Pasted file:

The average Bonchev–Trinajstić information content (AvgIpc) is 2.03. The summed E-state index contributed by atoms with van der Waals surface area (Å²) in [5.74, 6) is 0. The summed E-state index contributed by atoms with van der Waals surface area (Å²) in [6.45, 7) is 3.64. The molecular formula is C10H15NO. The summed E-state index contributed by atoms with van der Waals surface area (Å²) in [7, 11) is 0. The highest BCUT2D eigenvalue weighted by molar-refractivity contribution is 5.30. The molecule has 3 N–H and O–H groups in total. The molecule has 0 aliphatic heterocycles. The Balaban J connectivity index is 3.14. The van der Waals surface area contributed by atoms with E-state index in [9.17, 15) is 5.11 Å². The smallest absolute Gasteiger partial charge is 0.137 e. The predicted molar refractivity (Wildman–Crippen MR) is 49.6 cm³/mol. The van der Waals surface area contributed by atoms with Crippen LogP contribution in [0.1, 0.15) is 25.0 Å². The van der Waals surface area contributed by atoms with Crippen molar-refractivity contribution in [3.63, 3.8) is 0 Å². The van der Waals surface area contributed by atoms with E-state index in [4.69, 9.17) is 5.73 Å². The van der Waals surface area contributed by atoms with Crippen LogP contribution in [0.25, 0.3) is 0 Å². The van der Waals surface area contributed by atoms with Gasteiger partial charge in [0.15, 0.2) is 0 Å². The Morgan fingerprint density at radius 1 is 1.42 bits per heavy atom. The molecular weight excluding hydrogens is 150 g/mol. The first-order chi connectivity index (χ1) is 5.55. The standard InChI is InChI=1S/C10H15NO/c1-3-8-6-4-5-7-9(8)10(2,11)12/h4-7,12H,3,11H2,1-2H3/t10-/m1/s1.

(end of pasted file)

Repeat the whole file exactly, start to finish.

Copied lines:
The average Bonchev–Trinajstić information content (AvgIpc) is 2.03. The summed E-state index contributed by atoms with van der Waals surface area (Å²) in [5.74, 6) is 0. The summed E-state index contributed by atoms with van der Waals surface area (Å²) in [6.45, 7) is 3.64. The molecular formula is C10H15NO. The summed E-state index contributed by atoms with van der Waals surface area (Å²) in [7, 11) is 0. The highest BCUT2D eigenvalue weighted by molar-refractivity contribution is 5.30. The molecule has 3 N–H and O–H groups in total. The molecule has 0 aliphatic heterocycles. The Balaban J connectivity index is 3.14. The van der Waals surface area contributed by atoms with E-state index in [9.17, 15) is 5.11 Å². The smallest absolute Gasteiger partial charge is 0.137 e. The predicted molar refractivity (Wildman–Crippen MR) is 49.6 cm³/mol. The van der Waals surface area contributed by atoms with Crippen LogP contribution in [0.1, 0.15) is 25.0 Å². The van der Waals surface area contributed by atoms with Crippen molar-refractivity contribution in [3.63, 3.8) is 0 Å². The van der Waals surface area contributed by atoms with E-state index in [4.69, 9.17) is 5.73 Å². The van der Waals surface area contributed by atoms with Crippen LogP contribution in [0.25, 0.3) is 0 Å². The van der Waals surface area contributed by atoms with Gasteiger partial charge in [0.15, 0.2) is 0 Å². The Morgan fingerprint density at radius 1 is 1.42 bits per heavy atom. The molecular weight excluding hydrogens is 150 g/mol. The first-order chi connectivity index (χ1) is 5.55. The standard InChI is InChI=1S/C10H15NO/c1-3-8-6-4-5-7-9(8)10(2,11)12/h4-7,12H,3,11H2,1-2H3/t10-/m1/s1.